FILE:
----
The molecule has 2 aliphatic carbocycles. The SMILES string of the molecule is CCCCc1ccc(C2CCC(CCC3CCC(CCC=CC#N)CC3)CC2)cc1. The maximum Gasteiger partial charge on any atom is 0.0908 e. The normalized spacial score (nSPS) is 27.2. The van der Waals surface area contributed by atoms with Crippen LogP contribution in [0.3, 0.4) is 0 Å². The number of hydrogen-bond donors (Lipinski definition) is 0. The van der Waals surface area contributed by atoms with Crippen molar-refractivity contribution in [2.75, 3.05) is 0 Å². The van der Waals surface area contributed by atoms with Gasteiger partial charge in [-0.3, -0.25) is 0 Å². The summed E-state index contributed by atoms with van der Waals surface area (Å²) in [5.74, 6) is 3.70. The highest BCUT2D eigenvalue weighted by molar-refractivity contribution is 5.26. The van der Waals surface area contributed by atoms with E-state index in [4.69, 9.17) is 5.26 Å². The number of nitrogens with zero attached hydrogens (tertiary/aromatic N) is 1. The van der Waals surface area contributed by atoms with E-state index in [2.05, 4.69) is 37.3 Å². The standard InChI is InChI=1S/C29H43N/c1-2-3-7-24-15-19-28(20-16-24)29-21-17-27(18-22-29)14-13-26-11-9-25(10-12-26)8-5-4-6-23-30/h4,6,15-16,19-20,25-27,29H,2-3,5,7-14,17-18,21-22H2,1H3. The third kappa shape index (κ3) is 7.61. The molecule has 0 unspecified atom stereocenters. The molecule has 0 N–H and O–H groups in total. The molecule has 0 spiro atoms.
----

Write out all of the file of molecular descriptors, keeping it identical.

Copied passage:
The molecule has 2 aliphatic carbocycles. The SMILES string of the molecule is CCCCc1ccc(C2CCC(CCC3CCC(CCC=CC#N)CC3)CC2)cc1. The maximum Gasteiger partial charge on any atom is 0.0908 e. The normalized spacial score (nSPS) is 27.2. The van der Waals surface area contributed by atoms with Crippen LogP contribution in [0.3, 0.4) is 0 Å². The number of hydrogen-bond donors (Lipinski definition) is 0. The van der Waals surface area contributed by atoms with Crippen molar-refractivity contribution in [2.75, 3.05) is 0 Å². The van der Waals surface area contributed by atoms with Gasteiger partial charge in [-0.3, -0.25) is 0 Å². The summed E-state index contributed by atoms with van der Waals surface area (Å²) in [5.74, 6) is 3.70. The highest BCUT2D eigenvalue weighted by molar-refractivity contribution is 5.26. The van der Waals surface area contributed by atoms with E-state index in [4.69, 9.17) is 5.26 Å². The number of nitrogens with zero attached hydrogens (tertiary/aromatic N) is 1. The van der Waals surface area contributed by atoms with E-state index in [2.05, 4.69) is 37.3 Å². The standard InChI is InChI=1S/C29H43N/c1-2-3-7-24-15-19-28(20-16-24)29-21-17-27(18-22-29)14-13-26-11-9-25(10-12-26)8-5-4-6-23-30/h4,6,15-16,19-20,25-27,29H,2-3,5,7-14,17-18,21-22H2,1H3. The third kappa shape index (κ3) is 7.61. The molecule has 0 unspecified atom stereocenters. The molecule has 0 N–H and O–H groups in total. The molecule has 0 spiro atoms.